« January 2005 | Main | March 2005 »

February 10, 2005

NY Times Willing Myopia over Nuclear Arsenals

The NY Times wrote an editorial today castigating the administration over research on a new line of nuclear warheads.
This program sends a clear message to the rest of the world: now that the superpower arms race has ended, Washington sees nuclear weapons as an important part of its military strategy against small and midsize states. It should be no surprise if those nations conclude that they must develop nuclear weapons of their own.
Has the Times noticed that China still has a large nuclear arsental and is at best an authoritarian regime that most feel will challenge the US for hegemony later in this century? Last I checked, they were making improvements in their long-range delivery systems. Is the Time's satisfied that Russia is somehow going down a road toward a pacifist democracy when all signs point to its returning to some of its most disturbing authoritarian tendencies? I think its a little premature for the Times to conclude that this country should not continue to develop that which has been its military backbone for the last 60 years. I also seriously doubt that even if we did not expand and improve our nuclear arsenal, that countries such as Iran would suddenly drop their nuclear weapons programs because of a less aggressive posture we were taking toward them. Iran's need for the bomb has less to do with protection from the US as it does with Israel and gaining military leverage over the EU which is all to willing to roll over and expose its belly.

12:21 PM in Liberal International Democracy | Permalink | TrackBack

February 08, 2005

The Rich and Farm Subsidies

Interesting to see who benefits from farm subsidies.
David Rockefeller, the former chairman of Chase Manhattan and grandson of oil tycoon John D. Rockefeller, who received 99 times more subsidies than the median farmer; Scottie Pippen, professional basketball star, who received 39 times more subsidies than the median farmer; Ted Turner, the 25th wealthiest man in America, who received 38 times more subsidies than the median farmer; and Kenneth Lay, the ousted Enron CEO and multi-millionaire, who received 3 times more subsidies than the median farmer.
I think Bush is doing the right thing by going after farm subsidies. They distort the marketplace and really just help a small group of people who don't need the help. However, this is such an entrenched subsidy that Bush will actually have to work to push this through. Its one thing to propose these cuts - its another to expend political capital on it. I think he's got political capital to spare, but my guess is that social security reform is more important and when push comes to shove, this is being used as a bargaining chip in the larger ss fight.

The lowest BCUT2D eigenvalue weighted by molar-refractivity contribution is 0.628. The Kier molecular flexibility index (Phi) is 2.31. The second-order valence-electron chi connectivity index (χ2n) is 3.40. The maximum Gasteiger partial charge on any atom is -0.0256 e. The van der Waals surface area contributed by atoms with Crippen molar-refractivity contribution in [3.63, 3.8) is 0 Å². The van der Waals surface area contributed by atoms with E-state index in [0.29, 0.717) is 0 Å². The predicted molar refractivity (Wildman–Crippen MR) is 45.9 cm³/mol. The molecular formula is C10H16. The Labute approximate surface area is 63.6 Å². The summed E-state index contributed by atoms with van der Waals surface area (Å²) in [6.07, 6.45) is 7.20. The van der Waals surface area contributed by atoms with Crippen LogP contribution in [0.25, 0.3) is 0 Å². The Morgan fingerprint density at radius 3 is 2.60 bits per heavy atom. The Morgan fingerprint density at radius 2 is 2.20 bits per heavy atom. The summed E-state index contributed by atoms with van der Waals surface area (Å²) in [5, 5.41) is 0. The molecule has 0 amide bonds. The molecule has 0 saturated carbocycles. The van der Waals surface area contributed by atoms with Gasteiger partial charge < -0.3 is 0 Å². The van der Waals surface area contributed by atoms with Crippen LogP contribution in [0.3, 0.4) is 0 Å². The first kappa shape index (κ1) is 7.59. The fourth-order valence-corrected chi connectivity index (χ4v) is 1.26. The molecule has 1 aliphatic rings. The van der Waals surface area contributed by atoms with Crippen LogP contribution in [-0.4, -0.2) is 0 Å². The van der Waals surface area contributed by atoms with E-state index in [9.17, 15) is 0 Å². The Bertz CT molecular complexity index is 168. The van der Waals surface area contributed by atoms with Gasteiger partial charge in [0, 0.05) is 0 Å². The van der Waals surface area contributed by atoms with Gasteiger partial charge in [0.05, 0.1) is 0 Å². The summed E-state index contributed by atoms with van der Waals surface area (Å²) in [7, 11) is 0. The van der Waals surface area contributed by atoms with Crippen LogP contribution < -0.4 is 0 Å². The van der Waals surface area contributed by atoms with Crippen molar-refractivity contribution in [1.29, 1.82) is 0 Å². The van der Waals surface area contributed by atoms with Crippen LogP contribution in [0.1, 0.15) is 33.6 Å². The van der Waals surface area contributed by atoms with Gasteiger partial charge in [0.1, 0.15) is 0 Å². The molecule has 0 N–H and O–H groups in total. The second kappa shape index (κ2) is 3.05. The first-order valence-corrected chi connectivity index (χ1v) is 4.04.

02:48 PM in Current Affairs | Permalink | TrackBack

February 06, 2005

What Do the Iraq Elections Prove?

There is a lot of crowing on the right about how the Iraqi elections have proven the doubters wrong. I have to admit, I truly believe Iraq has turned an important corner. The comparisons about Iraq and Vietnam by the anti-war forces have become tiresome and denote a time warp that the left seems unable to escape from. However, unless the right has found some similar time warp that allows them to view the future, I think it is hubristic to say that the Iraqi doubters are incorrect, except when applied to the narrow complaint the elections could never be held in the first place. I believe we are doing the right thing in Iraq and I wake up every day happy that Kerry was not elected President, but, at this point, it is extremely premature to divine any truths about Iraq and to trumpet the Iraq elections as pointing to anything other than an unknowable future (although it is growing brighter). All our celebrations do is provide an attack front for the left when the inevitable setbacks occur. The right needs to hold the champaigne for the momment when the world can really claim success in Iraq. Hopefully, that day will come sooner rather than later.

11:16 AM in Liberal International Democracy | Permalink | TrackBack

February 04, 2005

How much longer will this country continue to consider Saudi Arabia an "ally"?

Its just peachy-keen when the Saudi Arabian embassy shovels bs that only increases their hypocrisy. Do they really expect anyone to take UN condemnations seriously when the UN has yet to consider a single resolution that condemns any country in the Middle East for their sponsored terrorism not only toward Isreal but toward the west as well? The sad thing is how wilfully blind the Saudi Arabian government is to the sands in the hourglass. Does anyone not believe that once Iraq settles down, the US will start training its sights on the real birthplace of islamic jihadism? Iraq was only step 1 in a multistep process that will last decades and will ultimately result in the overthrow of the corrupt house of Saud, hopefully through peaceful means, but most likely through violence. Spouting off about meaningless UN resolutions won't change that fact.

04:09 PM in Liberal International Democracy | Permalink | TrackBack

More North Korea is Unraveling news

The idea that N. Korea may simply be collapsing of its own weight is slowly getting more and more attention. The latest is a Times of London article titled "Chairman Kim’s dissolving kingdom."

11:26 AM in Liberal International Democracy | Permalink | TrackBack

Ward Churchill Affair

There is an interesting storm developing over Ward Churchill, his past statements and whether he should lose his job over them. For those who may be unaware of the background, Churchill, a professor at the U. of Colorado, has praised the deaths of all the world trade center victims because they were "little Eichmanns." He was scheduled to give a talk at an upstate NY college when the news of his remarks surfaced and his appearance was subsequently cancelled. The U. of Colorado now may fire him.

Instapundit has a roundup of opinion from the right over whether he should be fired. I tend to agree with the positions outlined by the Instapundit links - the right needs to suck it up and regardless of how horrid this man's words are, he should have the right to say them and everyone thus has the right to condemn him for the schmuck he is.